Let Them All Talk


Literary agent Karen (Gemma Chan) has to walk a fine line assuming author Alice (Meryl Streep) as a client.  The older writer, a mix of pretentious self regard and career insecurity, snaps when Karen tries to get information on her current project, stating that ‘Sonya never invaded my process.’  But Karen proves adept coming up with a solution to receiving the Footling Prize, a prestigious award conferred by other writers which Alice is thrilled about – except for having to board a plane to England for the ceremony.  Karen arranges free passage, not only for Alice but three guests as well, aboard the Queen Mary 2 for the exchange of a shipboard lecture in “Let Them All Talk.”


Laura's Review: B-

Not since “Ocean’s Twelve” has director/cinemtographer/editor Steven Soderbergh delivered a vacation film for a prestigious cast, but this time around it’s an actors’ piece.  With a script outline written by short story author Deborah Eisenberg fleshed out with improvised dialogue and a new RED camera allowing for a small location footprint, the film was shot during a live crossing from New York to London last August.  It’s an interesting exercise that thankfully puts Lucas Hedges, as Alice’s nephew Tyler, and Chan into awkward situations that provide improvisational cover, the veterans more adept thinking on their feet.

After introducing Alice and Karen, Soderbergh switches locations to introduce the two old college chums who’ll be invited to accompany her.  In Seattle, Susan (Dianne Wiest), an advocate for female prisoners, fusses over her packing.  In Dallas, Roberta (Candice Bergen) deals with a customer who insists the ‘peacock blue’ brassiere she’s selling is actually teal.  It won’t take long to assess Susan as a peacemaker and Roberta, the easily identified character of Rowena in one of Alice’s buzziest books, as a grudge-bearer.  Neither has spoken to Alice in about thirty years.  When the group meets up in a lounge after check-in, Alice regally informs them ‘I’m not going to be available,’ her nephew charged with maintaining schedules until evening dinner seating.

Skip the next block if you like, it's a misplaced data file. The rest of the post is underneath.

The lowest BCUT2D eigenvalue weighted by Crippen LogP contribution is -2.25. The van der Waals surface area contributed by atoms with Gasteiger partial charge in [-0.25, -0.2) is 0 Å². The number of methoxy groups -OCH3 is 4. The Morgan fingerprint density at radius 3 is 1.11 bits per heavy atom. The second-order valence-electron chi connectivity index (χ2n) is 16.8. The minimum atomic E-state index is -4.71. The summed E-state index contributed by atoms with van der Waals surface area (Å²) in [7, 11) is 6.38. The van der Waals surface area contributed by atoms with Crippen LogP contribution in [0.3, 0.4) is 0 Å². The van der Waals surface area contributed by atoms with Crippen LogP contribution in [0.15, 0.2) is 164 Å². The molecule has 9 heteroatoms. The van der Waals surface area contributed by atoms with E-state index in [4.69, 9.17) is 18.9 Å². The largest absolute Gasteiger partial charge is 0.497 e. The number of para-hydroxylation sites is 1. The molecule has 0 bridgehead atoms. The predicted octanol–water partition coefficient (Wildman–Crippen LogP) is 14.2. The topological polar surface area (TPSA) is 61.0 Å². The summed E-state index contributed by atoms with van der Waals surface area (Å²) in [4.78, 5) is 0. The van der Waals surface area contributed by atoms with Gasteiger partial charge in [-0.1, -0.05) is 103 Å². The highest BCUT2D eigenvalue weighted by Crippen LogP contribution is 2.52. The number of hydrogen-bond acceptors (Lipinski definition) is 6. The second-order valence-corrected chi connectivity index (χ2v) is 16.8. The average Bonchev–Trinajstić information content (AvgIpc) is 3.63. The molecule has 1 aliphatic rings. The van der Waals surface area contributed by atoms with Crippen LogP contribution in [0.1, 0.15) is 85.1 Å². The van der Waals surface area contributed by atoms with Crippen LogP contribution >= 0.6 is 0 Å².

There is a mystery to be solved here, just what Alice’s motivation is in reuniting with these two old friends and Eisenberg plants plot nuggets, some misdirecting, that will eventually tie everything together.  When Roberta isn’t on the hunt for a sugar daddy, she’s kvetching to Susan over games of Scrabble.  Alice has her set routine of writing followed by lunch in her two-story (!) suite followed by a 3 p.m. swim before meeting them for dinner.  Karen, who has booked passage unbeknownst to Alice, surreptitiously approaches Tyler to get much sought after information about the content of her new novel and Tyler ends up falling for her.

It is no surprise that Streep manages to create a complex character here, assuming Alice’s idea of an intellectual speaking voice (which Susan and Roberta remark upon) yet revealing her insecurities by the way she seizes on any interest in her work.  Streep’s embrace of her character demands we not judge her too harshly, the actress’s work born out in the film’s last act.  Wiest offers her usual earth mother, the group’s ballast, while Bergen provides the comedy laced with a bit of opportunistic bile.  Hedges and Chan are a bit out of their depth amidst this group, but the younger actor crushes believably on the older beauty, caught between romance and familial loyalty.

There are some delicious threads woven throughout, like Alice’s championing of Blodwyn Pugh, an obscure author, for literary cred and the shipboard presence of prolific best selling thriller writer Kelvin Kranz, who turns out to be genuinely charming, to put a bee in her bonnet.  Perhaps because of limitations on interfering with paying passengers, Soderbergh’s use of the Queen Mary 2 is limited to a few suites, a lounge, a somewhat cramped looking dining room, a fogged in deck and a VIP pool area, behind-the-scenes areas like kitchens and laundries used as cutaways (for such a prestigious ship, the very yellow, very narrow hallways are almost depressing).  Thomas Newman’s score is like a throwback to a 60’s caper film with its snare drums and xylophone.

“Let Them All Talk” is somewhat shaggy around the edges as regards its story telling, its make-it-up-as-you-go-along method more evident than it should be.  Still, Soderbergh’s embrace of taking on challenges like this is always interesting and crossing the pond with Streep, Wiest and Bergen is time well spent.



"Let Them All Talk" will be available on HBO Max on 12/10/20.